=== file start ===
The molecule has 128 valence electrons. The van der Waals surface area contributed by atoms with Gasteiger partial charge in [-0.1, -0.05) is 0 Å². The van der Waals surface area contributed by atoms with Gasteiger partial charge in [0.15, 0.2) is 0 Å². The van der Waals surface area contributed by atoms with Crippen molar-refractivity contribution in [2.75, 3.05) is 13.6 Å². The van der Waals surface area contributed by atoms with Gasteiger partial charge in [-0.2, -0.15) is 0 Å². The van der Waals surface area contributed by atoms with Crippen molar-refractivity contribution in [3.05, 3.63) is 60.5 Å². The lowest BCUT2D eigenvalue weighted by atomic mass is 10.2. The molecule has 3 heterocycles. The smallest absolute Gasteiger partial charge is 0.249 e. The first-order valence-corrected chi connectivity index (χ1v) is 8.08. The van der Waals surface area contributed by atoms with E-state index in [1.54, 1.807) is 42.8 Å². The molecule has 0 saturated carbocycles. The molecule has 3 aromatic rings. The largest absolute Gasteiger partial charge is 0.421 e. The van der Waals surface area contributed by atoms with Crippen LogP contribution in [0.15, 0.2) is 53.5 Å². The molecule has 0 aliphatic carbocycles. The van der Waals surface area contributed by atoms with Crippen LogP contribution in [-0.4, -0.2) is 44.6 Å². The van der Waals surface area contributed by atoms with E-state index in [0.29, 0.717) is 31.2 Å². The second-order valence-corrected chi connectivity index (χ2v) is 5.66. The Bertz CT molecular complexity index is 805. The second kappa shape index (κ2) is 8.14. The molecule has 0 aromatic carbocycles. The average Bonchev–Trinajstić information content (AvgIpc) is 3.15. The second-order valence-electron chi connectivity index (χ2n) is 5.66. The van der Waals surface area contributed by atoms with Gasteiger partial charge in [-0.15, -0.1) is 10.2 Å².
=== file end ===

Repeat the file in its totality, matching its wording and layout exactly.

The molecule has 128 valence electrons. The van der Waals surface area contributed by atoms with Gasteiger partial charge in [-0.1, -0.05) is 0 Å². The van der Waals surface area contributed by atoms with Gasteiger partial charge in [0.15, 0.2) is 0 Å². The van der Waals surface area contributed by atoms with Crippen molar-refractivity contribution in [2.75, 3.05) is 13.6 Å². The van der Waals surface area contributed by atoms with Gasteiger partial charge in [-0.2, -0.15) is 0 Å². The van der Waals surface area contributed by atoms with Crippen molar-refractivity contribution in [3.05, 3.63) is 60.5 Å². The lowest BCUT2D eigenvalue weighted by atomic mass is 10.2. The molecule has 3 heterocycles. The smallest absolute Gasteiger partial charge is 0.249 e. The first-order valence-corrected chi connectivity index (χ1v) is 8.08. The van der Waals surface area contributed by atoms with E-state index in [1.54, 1.807) is 42.8 Å². The molecule has 0 saturated carbocycles. The molecule has 3 aromatic rings. The largest absolute Gasteiger partial charge is 0.421 e. The van der Waals surface area contributed by atoms with Crippen LogP contribution in [0.15, 0.2) is 53.5 Å². The molecule has 0 aliphatic carbocycles. The van der Waals surface area contributed by atoms with Crippen LogP contribution in [-0.4, -0.2) is 44.6 Å². The van der Waals surface area contributed by atoms with E-state index in [0.29, 0.717) is 31.2 Å². The second-order valence-corrected chi connectivity index (χ2v) is 5.66. The Bertz CT molecular complexity index is 805. The second kappa shape index (κ2) is 8.14. The molecule has 0 aromatic carbocycles. The average Bonchev–Trinajstić information content (AvgIpc) is 3.15. The second-order valence-electron chi connectivity index (χ2n) is 5.66. The van der Waals surface area contributed by atoms with Gasteiger partial charge in [-0.15, -0.1) is 10.2 Å².